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least bitter 100% or 99% chocolate?
October 25, 2003
8:36 pm
psage
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I've tried a number of 99% and 100% chocolates, and so far this is what I've found. If anyone has more information about other bars, please post!

Least bitter to most bitter:

------------

Teuscher 99% - not bitter at all, but it's sweetened with saccarine and the 99% includes an undetermined amount of cocoa butter, so it's not really 99% chcolate liquor, which is my definition of a real 99% or 100% bar.

Domori Puro - I had two batches of this with different expiration dates on them. One batch tasted sweet, the other bitter. I hope the sweet one wasn't a mistake, with some sugar left in it by accident (perhaps from incomplete cleaning of the last batch of other chocolate). The sweet one was my favorite so far, but I'm a bit hesitant to order another case because if I get the bitter one I'll be unhappy!

Slitti 100% - more bitter than Domori Puro but still quite nice.

Scharfen Berger 99% - still edible, but getting more bitter. The 1% sugar (left over from incomplete cleaning of the conch, as they explained to me) makes it sweeter.

Cluizel Noir Infiniti 100% - too bitter for me.

----------

What's your opinion? I'd like to know!

October 26, 2003
1:01 am
bobvilax2000
Seville, USA
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I really want to try the Slitti 100%. The highest percentage that I've had is Lindt's 85%, which is quite bitter, but I like it. I want to try others such as Cluizel's 85%.

October 26, 2003
7:19 pm
stevec
London, United Kingdom
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Interested to hear that you had two different experiences from the Domori Puro. Were they both with their expiration date? Is it really likely that they could make such a mistake in production? Has anyone had a similiar experience? Just put an order in for Domori Puro from this site to try it myself. Has anyone tried Lindt 99%?

firepants

firepants
October 29, 2003
1:13 am
Hans-Peter Rot
USA
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The last bar of Puro I had was actually somewhat bitter, but the one prior to that wasn't; they both had the same expiration dates. I have another bar but have not opened it yet. I find Noir Infini much more bitter than Puro, and I honestly don't care for the additional spices, although the bar still tastes good with them. Cluizel's 85% isn't too bitter at all, actually. It reminds me of a much more subdued and tame Noir Infini without the spices. Galler's 85% isn't bad either - not bitter and very robust.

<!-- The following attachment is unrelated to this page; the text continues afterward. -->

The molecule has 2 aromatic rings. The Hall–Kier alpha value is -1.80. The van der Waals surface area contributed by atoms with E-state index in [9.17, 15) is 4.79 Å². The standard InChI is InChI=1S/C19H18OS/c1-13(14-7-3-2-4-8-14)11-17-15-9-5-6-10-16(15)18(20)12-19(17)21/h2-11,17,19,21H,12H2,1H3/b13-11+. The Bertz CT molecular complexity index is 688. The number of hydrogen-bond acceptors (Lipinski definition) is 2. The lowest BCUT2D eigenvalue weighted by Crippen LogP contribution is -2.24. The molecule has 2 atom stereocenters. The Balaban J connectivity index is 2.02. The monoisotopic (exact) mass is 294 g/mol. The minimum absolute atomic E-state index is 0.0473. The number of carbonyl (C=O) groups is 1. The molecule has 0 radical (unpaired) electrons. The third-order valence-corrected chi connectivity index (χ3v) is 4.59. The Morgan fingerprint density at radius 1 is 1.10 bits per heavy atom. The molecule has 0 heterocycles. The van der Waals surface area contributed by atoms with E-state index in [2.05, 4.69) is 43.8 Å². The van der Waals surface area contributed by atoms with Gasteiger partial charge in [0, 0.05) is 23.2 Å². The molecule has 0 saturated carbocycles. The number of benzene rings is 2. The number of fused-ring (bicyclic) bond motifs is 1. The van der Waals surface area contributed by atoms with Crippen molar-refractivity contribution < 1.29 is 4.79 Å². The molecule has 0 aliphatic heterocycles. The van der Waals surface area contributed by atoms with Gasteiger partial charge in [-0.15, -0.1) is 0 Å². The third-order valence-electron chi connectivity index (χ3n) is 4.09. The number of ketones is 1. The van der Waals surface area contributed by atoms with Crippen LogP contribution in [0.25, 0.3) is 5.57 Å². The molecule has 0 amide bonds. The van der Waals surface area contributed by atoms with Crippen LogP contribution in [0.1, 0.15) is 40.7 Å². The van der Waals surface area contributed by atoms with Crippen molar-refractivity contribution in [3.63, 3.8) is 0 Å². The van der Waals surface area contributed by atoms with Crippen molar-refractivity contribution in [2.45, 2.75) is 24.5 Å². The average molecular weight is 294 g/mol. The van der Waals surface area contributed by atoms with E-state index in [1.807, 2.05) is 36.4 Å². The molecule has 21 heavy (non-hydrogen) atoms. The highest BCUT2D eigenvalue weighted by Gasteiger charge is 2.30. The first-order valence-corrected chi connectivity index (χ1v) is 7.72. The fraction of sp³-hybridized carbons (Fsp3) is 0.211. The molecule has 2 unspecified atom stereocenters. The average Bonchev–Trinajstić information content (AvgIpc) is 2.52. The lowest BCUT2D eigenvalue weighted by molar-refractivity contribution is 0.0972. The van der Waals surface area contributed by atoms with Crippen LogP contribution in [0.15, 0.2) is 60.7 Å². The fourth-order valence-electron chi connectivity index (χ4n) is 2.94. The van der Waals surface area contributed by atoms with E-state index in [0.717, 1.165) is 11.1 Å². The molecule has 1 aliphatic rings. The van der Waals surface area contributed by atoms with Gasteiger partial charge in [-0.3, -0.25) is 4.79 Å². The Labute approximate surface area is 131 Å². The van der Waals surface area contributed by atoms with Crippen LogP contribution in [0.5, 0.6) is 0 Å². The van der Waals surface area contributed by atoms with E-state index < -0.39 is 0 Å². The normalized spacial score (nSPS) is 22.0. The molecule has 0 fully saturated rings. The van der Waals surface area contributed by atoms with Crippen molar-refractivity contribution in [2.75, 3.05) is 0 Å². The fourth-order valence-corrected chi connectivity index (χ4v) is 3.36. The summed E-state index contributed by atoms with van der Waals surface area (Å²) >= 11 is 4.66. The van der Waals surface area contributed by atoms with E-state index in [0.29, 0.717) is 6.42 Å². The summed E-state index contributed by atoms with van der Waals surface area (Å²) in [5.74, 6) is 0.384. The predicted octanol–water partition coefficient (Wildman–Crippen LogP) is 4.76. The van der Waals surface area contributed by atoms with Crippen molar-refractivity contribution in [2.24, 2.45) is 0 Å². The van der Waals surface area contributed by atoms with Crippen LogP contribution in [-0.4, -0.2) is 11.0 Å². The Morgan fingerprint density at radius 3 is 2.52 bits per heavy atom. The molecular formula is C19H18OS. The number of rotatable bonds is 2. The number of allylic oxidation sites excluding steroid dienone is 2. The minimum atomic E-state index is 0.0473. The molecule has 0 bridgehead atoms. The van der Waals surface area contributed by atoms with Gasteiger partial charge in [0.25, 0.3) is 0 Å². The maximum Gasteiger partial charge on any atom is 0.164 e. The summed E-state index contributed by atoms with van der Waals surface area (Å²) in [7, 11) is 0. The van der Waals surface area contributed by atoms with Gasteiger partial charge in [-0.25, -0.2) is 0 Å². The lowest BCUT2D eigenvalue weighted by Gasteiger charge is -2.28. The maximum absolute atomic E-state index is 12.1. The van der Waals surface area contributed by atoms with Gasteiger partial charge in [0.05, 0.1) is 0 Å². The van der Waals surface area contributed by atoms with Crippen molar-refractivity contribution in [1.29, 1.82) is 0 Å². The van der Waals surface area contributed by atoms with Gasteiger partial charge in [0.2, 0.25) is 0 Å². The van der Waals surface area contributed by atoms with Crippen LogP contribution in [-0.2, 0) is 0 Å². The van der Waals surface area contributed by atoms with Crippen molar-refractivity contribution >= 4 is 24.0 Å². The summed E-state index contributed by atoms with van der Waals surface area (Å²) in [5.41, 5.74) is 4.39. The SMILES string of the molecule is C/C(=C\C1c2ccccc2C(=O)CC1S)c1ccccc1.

October 29, 2003
6:57 am
psage
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I love the Galler 85%, but I am trying to avoid sugar as much as possible (read: entirely), which is one reason I want to find a 99% or 100% bar that's completely satisfying.

The good batch of Domori Puro was, but what happens if I order another 100 bars and they're all the bitter variety???

That's why I'd like to know of any alternatives.

March 2, 2004
6:44 pm
conway
Ireland
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Unfortunatly I have not tried any of the chocolates you mention. However I am intrigued by the 100%. What exactly are the ingredients in a 100% chocolate bar..surely there must be some emulsifiers etc?

March 2, 2004
9:52 pm
bobvilax2000
Seville, USA
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It's just what the label says, 100% cocoa content. It's pure cocoa liquor with cocoa butter added to smooth it out some. Without the cocoa butter, it's like bakers chocolate. Grainy and very bitter. Still, I've never had 100% eating chocolate. Scharffen Berger's 99% baking chocolate isn't bad actually, hah.

April 18, 2004
2:31 am
Hans-Peter Rot
USA
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I found the Slitti 100% the most "palatable" of the unsweetened chocolates, as it is made strictly for eating and not so much for baking. It's incredibly smooth and is actually pretty intense despite the creaminess. My only complaint is the slightly smoky flavor in the beginning, but that quickly disappears into spicy cinnamon and hazelnuts. Domori Puro is still my favorite; no bitterness at all, with hints of bananas and even mangoes. Cluizel's Noir Infini is somewhat bitter to me, and the orange doesn't help either. Callebaut's is pretty gritty and fruity but still very good.

May 3, 2004
3:07 pm
alex_h
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i found cluizel's 99% to be more bitter than domori's puro which i find to be more bitter than enric rovira's 100%.
i immediately bought five bars of rovira's after tasting it in the shop!
i've heard lindt's 99% is extremely bitter. and there's a 99% bar here in germany by leysieffer which is not as strong as cluizel's. anyone confused yet?

domori's got a new 100% bar called 100%. haven't tried it yet though.

it's hard for me to discern very many nuances in these bars, rovira's evolves a bit to coffee though. i can only say i love the intensity!

May 16, 2004
8:05 am
blakej
San Francisco, USA